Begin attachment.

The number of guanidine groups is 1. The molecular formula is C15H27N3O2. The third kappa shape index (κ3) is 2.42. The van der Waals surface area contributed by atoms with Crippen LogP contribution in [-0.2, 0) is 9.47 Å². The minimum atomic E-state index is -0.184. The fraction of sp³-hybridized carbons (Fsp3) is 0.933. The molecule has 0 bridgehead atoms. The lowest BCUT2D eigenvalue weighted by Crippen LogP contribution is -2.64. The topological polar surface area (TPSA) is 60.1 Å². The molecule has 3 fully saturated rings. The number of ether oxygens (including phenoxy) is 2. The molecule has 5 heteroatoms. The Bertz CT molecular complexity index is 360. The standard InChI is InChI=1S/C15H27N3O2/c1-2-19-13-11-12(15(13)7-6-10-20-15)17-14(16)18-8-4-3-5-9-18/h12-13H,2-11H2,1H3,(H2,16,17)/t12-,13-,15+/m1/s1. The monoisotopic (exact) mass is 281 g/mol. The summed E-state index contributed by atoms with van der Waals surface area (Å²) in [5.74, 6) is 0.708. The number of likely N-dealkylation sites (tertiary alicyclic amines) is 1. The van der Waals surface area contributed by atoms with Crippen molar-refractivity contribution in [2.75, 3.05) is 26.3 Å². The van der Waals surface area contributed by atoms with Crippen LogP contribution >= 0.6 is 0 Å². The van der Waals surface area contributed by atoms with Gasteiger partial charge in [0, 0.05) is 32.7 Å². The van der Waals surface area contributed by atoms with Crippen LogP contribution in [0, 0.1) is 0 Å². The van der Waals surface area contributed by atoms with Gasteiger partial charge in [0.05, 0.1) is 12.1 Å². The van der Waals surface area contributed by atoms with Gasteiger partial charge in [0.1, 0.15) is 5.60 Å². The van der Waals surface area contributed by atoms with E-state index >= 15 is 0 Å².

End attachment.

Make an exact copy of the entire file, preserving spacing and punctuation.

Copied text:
The number of guanidine groups is 1. The molecular formula is C15H27N3O2. The third kappa shape index (κ3) is 2.42. The van der Waals surface area contributed by atoms with Crippen LogP contribution in [-0.2, 0) is 9.47 Å². The minimum atomic E-state index is -0.184. The fraction of sp³-hybridized carbons (Fsp3) is 0.933. The molecule has 0 bridgehead atoms. The lowest BCUT2D eigenvalue weighted by Crippen LogP contribution is -2.64. The topological polar surface area (TPSA) is 60.1 Å². The molecule has 3 fully saturated rings. The number of ether oxygens (including phenoxy) is 2. The molecule has 5 heteroatoms. The Bertz CT molecular complexity index is 360. The standard InChI is InChI=1S/C15H27N3O2/c1-2-19-13-11-12(15(13)7-6-10-20-15)17-14(16)18-8-4-3-5-9-18/h12-13H,2-11H2,1H3,(H2,16,17)/t12-,13-,15+/m1/s1. The monoisotopic (exact) mass is 281 g/mol. The summed E-state index contributed by atoms with van der Waals surface area (Å²) in [5.74, 6) is 0.708. The number of likely N-dealkylation sites (tertiary alicyclic amines) is 1. The van der Waals surface area contributed by atoms with Crippen molar-refractivity contribution in [2.75, 3.05) is 26.3 Å². The van der Waals surface area contributed by atoms with Crippen LogP contribution >= 0.6 is 0 Å². The van der Waals surface area contributed by atoms with Gasteiger partial charge in [0, 0.05) is 32.7 Å². The van der Waals surface area contributed by atoms with Crippen LogP contribution in [0, 0.1) is 0 Å². The van der Waals surface area contributed by atoms with Gasteiger partial charge in [0.05, 0.1) is 12.1 Å². The van der Waals surface area contributed by atoms with Gasteiger partial charge in [0.1, 0.15) is 5.60 Å². The van der Waals surface area contributed by atoms with E-state index >= 15 is 0 Å².